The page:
T.J. Ray’s story of the hanging of Mathis and Lester is one of those books you read and come away thinking, “Wow, that would make a damn good movie.” And it would. Death as the circumscription of all human activity is also the Great Equalizer, uniting men of all stripes, but the hanging of Will and Orlando brought fate and justice together in a jagged gray crescendo. Fashioning a screenplay for Side by Side would be aided and enhanced by Dr. Ray’s meticulous research, his informative narration that moves us through the court speeches with appropriate dispatch, his accounts of media coverage that enhance the drama now as it did then and his descriptions of Lafayette and Pontotoc Counties that set a sordid Yoknapatawphan stage for what ultimately is a squalid incidence of multiple murder.
At the turn of the last century, north Mississippi was still for the most part a wilderness, little more than a network of villages and towns strung together along dirt and gravel roads, traveled by or with a horse, united only in proximity. The scars of the Civil War ran deep, and the adjusted system of laws in the newly-Reconstructed state were little more than the legal ramifications of military defeat. Yet the state was growing, law had to be enforced and the cases of Will Mathis and Orlando Lester, grisly in detail, profound in ramifications, proved in to be a public circus ending in a lethal trapeze. Side by Side is as much about race than it is of the reestablishment of justice in the South, an ongoing trial if there ever was one.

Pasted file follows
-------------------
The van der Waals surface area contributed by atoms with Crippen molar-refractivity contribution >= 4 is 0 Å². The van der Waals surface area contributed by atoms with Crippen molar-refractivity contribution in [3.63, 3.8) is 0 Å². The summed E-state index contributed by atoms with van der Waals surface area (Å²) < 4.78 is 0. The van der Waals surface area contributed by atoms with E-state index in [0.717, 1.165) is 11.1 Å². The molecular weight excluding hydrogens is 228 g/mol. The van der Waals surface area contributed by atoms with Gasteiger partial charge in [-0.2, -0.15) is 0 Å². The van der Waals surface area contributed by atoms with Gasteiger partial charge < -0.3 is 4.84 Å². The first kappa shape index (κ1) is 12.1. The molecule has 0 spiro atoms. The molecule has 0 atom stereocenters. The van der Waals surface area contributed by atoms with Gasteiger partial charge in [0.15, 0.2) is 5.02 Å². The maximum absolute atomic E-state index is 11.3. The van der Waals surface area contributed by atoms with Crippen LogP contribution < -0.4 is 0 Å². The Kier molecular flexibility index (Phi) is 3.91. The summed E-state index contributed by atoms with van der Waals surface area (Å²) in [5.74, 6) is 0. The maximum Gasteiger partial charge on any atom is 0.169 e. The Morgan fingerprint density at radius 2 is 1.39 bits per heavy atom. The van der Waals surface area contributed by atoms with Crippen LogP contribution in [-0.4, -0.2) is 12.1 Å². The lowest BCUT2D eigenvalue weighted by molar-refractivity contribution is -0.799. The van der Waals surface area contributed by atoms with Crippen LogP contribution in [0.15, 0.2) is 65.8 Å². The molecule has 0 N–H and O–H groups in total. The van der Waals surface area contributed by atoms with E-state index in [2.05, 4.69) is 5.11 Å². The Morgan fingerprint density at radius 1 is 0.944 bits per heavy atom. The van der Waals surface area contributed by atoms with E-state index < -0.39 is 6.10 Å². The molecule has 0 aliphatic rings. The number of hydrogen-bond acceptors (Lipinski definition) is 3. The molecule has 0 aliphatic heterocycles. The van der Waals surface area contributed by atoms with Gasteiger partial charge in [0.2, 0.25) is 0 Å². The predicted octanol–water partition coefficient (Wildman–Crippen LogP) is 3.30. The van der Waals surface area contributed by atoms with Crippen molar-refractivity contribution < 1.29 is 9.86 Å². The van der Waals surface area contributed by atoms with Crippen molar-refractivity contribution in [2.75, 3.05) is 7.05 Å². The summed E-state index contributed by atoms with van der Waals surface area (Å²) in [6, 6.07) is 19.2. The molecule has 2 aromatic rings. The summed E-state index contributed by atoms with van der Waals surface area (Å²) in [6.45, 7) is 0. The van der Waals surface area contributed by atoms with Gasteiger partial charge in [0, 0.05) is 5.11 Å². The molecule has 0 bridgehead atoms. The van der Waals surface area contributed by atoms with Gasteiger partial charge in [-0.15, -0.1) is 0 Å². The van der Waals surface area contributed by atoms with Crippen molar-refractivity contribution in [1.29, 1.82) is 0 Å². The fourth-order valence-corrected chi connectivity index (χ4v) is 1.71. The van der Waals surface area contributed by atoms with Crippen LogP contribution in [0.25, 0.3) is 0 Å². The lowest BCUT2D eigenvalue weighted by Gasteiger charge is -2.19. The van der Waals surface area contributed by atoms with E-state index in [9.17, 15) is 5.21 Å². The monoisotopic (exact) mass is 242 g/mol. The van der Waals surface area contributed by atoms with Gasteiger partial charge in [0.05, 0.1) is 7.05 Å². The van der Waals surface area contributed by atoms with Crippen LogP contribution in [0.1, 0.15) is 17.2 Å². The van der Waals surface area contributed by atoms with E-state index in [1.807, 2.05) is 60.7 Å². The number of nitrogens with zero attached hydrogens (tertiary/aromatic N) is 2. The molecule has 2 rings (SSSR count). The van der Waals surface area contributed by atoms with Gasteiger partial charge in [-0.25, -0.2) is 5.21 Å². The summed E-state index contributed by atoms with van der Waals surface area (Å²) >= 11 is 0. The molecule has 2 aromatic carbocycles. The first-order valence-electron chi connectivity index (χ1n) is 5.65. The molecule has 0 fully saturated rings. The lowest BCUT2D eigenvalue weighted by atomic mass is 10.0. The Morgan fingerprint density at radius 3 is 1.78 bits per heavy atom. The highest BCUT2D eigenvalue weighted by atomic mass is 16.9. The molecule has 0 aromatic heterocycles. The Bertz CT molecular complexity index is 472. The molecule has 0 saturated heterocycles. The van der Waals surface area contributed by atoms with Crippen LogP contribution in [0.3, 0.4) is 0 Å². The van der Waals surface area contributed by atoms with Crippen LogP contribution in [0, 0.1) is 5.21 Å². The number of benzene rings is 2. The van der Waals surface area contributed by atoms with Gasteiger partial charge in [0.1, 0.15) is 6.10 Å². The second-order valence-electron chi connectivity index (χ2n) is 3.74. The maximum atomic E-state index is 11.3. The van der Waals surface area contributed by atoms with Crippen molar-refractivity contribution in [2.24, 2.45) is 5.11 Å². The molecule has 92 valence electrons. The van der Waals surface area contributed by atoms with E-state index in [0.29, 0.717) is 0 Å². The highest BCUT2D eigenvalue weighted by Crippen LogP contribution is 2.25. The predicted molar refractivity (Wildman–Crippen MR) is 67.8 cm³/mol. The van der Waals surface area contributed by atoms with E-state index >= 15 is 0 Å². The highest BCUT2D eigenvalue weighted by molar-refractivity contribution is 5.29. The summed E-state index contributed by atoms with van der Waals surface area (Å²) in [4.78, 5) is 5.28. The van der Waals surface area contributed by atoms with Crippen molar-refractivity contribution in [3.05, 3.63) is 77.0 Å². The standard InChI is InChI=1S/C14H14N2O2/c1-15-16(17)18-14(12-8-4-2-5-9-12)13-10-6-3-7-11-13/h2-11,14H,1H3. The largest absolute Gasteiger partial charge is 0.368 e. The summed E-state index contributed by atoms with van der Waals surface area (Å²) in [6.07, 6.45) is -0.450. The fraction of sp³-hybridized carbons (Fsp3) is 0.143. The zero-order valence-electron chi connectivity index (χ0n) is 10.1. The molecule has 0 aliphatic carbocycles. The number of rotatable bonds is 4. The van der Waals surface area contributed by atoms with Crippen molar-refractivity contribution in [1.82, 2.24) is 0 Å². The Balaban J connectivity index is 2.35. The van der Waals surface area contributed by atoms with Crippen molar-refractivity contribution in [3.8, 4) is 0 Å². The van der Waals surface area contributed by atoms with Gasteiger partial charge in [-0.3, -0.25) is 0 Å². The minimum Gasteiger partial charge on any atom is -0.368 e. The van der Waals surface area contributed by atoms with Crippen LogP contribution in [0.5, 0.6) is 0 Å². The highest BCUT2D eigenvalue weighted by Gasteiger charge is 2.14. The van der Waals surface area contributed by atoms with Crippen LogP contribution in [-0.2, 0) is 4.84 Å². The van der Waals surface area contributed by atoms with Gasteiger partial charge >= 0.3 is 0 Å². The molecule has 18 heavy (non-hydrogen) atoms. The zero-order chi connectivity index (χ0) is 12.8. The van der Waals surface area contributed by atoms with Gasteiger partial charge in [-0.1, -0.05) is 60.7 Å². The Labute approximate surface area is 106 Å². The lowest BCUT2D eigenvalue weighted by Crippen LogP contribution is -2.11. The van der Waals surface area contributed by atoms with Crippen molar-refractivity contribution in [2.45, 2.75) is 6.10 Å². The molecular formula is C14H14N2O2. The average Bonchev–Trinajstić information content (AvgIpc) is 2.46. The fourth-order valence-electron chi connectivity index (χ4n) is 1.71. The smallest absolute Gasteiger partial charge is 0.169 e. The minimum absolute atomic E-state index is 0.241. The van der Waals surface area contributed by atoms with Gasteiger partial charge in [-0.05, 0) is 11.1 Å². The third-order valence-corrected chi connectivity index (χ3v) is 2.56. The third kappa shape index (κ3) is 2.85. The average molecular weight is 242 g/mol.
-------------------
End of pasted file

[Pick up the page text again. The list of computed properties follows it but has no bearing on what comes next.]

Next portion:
One of my favorite people in the world is a graceful, ginger-haired slip of a girl who when I knew her was Jenny Lee. She’s married to an earth scientist of some sort and they live in rural Lafayette County east of Oxford now, but she became my friend in graduate school when she’d console me after classes in Middle English because the professor, Dr. T.J. Ray (God love him), would single me out and thunder at me from the podium for the least pronunciation or mistranslation, of which there were many I assure you. I’d leave class shaken and dejected, but Jenny Lee (bless her sweet soul) would sit next to me on a bench outside of Bishop Hall, put her arm around me and say, “He likes you. You’re his pet.” All I could do was wonder what kind of life T.J.’s dog had.
Jenny Lee and I also worked at the Harvest Café in Oxford together, and while there she taught me about red rice. Jenny is from Charleston, South Carolina (“South Of Broad”), and often rhapsodized about her grandfather’s red rice, which he would make for her when she’d visit him. She told me how it’s made, and while we couldn’t make it at the Harvest because it involves that most grievous of vegetarian sins, bacon, I learned to make and love it.
For four servings, fry three strips of thick bacon until crisp and set aside. Sauté about a cup of chopped white onion and the same amount of chopped bell pepper in the bacon grease, add two cups water, an 8-oz. can of tomato sauce and one cup of rice, season with a little salt and pepper, cover and cook until rice is tender. Stir in the cooked bacon before serving. This is the most basic recipe for red rice imaginable, and it goes with almost anything.